Curated by: Laura Couttie
Artist: Shannon Lyons
At first, it’s easy to completely miss Shannon Lyons’ Dark Kitchen installation in Heide Museum of Modern Art’s project space. So streamlined is the constructed wall with the gallery, that I almost strolled right on past. The tell-tale sign is the doorways hung with coloured plastic strips, a nod to the milk bars of bygone days. Once inside, though, there’s no mistaking this for other than an artwork — sink, bench and cabinets, all painted an on-trend shade of grey, evoke a kitchen but there is something not quite domestic about it. A bright orange plastic juice squeezer is the only hint of colour. Turn around, and the wall that from the outside blended so seamlessly with the white walls of the gallery is, from inside, an unfinished construction of exposed beams. Suddenly, the performativity of the gallery as a site of display is exposed.
This performativity, exposing or exploring what was never intended for a prying public, is an ongoing feature of Lyons’ work, whether it be an installation in a decommissioned department store in Fremantle or an exhibition of postcards, each featuring a ‘painted rendition of a small, incidental or incongruous mark that I noticed while working in one of the galleries at Sydney Non Objective’. Coincidentally, this subversion of private/public is arguably a feature of Heide itself, originally a homestead for John and Sunday Reed before it ever became a public gallery. Another ongoing preoccupation in Lyons’ work that is also at play in Dark Kitchen is that of site specificity, of conceptualising installations as they relate to the environs in which they are be displayed and viewed. This use of situational art to interrogate the way we use spaces is a feature of her work that Lyons’ cleverly uses to critique the very space of the gallery — from A dead mouse and a broken coffee machine (2018) which placed a commercial enterprise complete with a barista who refused to serve visitors into various non-profit artist run galleries, to Shuffling slowly towards the exit (2016) where Lyons’ quite literally ‘pasted’ one gallery space onto another.
Indeed, reading the catalogue, it’s clear that the conceptualisation of Dark Kitchen was influenced by the singularity of Heide as a former home and artistic intellectual community, before it was ever a gallery. The aforementioned orange juice squeezer, for instance, is no doubt a nod to ‘John waking Sunday and any houseguests at seven o’clock with a glass of freshly squeezed orange juice.’ And yet ironically — perhaps intentionally so — Dark Kitchen is in the one building on the site that is a purpose-built gallery. And it is here, at the intersection of the private and the public, that the origins of the title come into play. The term ‘dark kitchen’ references the growing Uber-isation of food consumption, and the kitchens developed to service this food delivery industry. Kitchens that operate completely out of public view, without shopfronts or restaurants attached, ‘conveyer belts for production’ (again, an extension of Lyons’ interest in bringing ‘behind-the-scenes’ to the forefront). There is a juxtaposition at play here, between the completely utilitarian kitchen’s referenced by the title and the space of Dark Kitchen, which is both unused and unusable — a sink with no taps, cupboards that don’t open, benches too narrow for use.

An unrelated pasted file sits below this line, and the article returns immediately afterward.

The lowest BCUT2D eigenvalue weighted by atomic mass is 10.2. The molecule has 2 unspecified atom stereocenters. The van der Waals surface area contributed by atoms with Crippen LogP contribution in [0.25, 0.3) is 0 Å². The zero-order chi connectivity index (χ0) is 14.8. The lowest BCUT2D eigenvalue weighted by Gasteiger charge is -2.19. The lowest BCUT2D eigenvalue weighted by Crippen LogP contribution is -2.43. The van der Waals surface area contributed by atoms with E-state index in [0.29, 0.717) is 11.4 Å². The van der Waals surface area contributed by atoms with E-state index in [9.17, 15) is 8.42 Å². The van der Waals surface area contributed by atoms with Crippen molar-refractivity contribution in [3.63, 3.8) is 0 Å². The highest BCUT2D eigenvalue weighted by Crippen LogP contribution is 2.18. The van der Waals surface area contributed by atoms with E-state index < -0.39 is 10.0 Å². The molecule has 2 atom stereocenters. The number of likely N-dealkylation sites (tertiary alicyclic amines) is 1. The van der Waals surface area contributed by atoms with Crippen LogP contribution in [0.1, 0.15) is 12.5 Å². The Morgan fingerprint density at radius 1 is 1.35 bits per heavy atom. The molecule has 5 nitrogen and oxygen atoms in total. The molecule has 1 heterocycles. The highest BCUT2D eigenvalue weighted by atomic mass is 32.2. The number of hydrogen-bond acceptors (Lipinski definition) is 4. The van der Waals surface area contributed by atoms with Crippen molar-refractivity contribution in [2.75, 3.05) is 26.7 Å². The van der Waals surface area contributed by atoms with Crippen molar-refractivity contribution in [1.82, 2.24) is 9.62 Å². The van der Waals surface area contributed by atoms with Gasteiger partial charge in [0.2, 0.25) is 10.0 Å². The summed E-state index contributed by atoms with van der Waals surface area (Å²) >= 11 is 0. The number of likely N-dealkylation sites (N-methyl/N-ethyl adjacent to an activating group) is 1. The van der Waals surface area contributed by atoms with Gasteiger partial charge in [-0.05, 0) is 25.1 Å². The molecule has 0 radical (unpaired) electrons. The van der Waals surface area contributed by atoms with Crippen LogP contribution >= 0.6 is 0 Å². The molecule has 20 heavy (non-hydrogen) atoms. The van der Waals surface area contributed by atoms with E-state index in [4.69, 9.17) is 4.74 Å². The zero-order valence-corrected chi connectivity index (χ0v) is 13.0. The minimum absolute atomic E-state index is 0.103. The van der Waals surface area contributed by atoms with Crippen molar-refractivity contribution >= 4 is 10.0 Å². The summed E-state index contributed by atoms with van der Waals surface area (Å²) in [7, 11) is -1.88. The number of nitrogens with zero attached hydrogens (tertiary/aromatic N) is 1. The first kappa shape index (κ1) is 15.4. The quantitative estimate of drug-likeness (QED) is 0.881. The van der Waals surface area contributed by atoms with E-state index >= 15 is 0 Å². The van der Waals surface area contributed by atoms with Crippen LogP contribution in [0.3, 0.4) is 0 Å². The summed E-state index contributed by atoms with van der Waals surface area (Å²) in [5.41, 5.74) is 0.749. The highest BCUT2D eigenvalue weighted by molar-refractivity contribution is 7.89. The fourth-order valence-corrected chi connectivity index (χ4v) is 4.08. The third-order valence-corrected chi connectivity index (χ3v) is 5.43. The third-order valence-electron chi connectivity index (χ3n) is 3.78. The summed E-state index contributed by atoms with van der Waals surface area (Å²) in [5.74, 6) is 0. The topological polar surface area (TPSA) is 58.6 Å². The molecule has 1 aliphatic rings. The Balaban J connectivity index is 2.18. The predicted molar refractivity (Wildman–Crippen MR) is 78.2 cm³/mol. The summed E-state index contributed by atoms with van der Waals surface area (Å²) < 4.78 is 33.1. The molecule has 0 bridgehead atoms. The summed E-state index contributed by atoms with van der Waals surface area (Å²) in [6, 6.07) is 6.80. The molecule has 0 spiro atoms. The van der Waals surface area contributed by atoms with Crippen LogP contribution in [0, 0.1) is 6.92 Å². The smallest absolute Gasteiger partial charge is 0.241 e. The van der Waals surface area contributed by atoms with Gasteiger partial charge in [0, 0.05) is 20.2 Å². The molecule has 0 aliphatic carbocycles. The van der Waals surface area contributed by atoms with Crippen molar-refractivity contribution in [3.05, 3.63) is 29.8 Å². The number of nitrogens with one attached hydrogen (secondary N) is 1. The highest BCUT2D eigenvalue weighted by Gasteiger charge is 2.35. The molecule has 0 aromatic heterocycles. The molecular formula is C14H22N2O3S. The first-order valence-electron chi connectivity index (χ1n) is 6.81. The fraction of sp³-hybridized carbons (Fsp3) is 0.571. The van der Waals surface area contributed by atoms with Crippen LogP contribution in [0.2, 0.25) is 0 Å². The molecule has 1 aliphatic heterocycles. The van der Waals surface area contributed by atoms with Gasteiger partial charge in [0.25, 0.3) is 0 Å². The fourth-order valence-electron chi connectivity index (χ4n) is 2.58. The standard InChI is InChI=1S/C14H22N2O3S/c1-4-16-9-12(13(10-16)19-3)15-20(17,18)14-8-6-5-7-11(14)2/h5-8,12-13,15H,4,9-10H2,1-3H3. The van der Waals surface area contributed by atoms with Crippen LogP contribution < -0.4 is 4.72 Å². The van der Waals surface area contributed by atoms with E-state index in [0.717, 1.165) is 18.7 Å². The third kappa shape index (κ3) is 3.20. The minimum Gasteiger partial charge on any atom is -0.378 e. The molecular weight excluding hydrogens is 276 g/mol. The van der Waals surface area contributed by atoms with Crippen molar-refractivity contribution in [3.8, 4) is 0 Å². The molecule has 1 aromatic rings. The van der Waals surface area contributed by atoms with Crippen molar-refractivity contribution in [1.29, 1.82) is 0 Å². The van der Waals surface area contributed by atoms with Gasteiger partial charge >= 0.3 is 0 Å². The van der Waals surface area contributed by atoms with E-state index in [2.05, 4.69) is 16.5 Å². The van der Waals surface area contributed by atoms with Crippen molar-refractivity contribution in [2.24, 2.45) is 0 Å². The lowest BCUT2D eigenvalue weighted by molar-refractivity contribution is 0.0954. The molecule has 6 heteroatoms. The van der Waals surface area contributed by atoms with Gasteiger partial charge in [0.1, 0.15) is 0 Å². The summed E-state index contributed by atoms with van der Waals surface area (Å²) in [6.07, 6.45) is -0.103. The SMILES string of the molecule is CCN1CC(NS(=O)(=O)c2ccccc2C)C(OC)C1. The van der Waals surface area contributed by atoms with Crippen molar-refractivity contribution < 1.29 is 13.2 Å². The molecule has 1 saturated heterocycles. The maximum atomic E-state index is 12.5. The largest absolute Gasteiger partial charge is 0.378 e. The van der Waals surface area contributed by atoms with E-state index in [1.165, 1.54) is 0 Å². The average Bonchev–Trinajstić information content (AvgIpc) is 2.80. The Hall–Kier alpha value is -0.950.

The other juxtaposition at play is that between Dark Kitchen and dark kitchens, and the space of Heide itself. After spending some time in the project space with Dark Kitchen, Mum and I wandered over to Heide I, the former home of John and Sunday Reed. The hallway features black-and-white photos of the Reed’s with their visitors — Sidney Nolan, Joy Hester — in the grounds of Heide, the shelves of the library (behind plexiglass) showcase their intellectual curiosity and the kitchen, with its kitsch painted tiles and broad wooden benches, has floors worn smooth from use. There’s a sense here of the intersection of art and life that is hard to find in a regular white-cubed gallery space. Not merely bringing art into life via a commercial transaction — buying a painting to hang above your couch — but of the relationship between the two, and the way that the former immeasurably enriches the latter. An ongoing conversation between and among art and life, such as the community of Heide in the mid-twentieth century has come to represent. Dark Kitchen plays with and problematises this sense of intimacy evoked by the particularity of Heide by inviting us into that most domestic of space, the kitchen, and then subverting it. In doing so, it is a deft critique of the ways that all aspects of contemporary life in a capitalist society have been, and are able to be, turned into a consumer product.
Dark Kitchen is simultaneously an homage to the community of Heide and a critique of the commercialisation of modern society. From the kitchen to the gallery, it asks: in today's world, how can we distinguish the personal from the commercial, cultural from capital, anymore? Perhaps an answer lies in Lyons' practice itself — art that is adroit, thoughtful, engaged.
Sarah Gory is a writer and editor based in Naarm.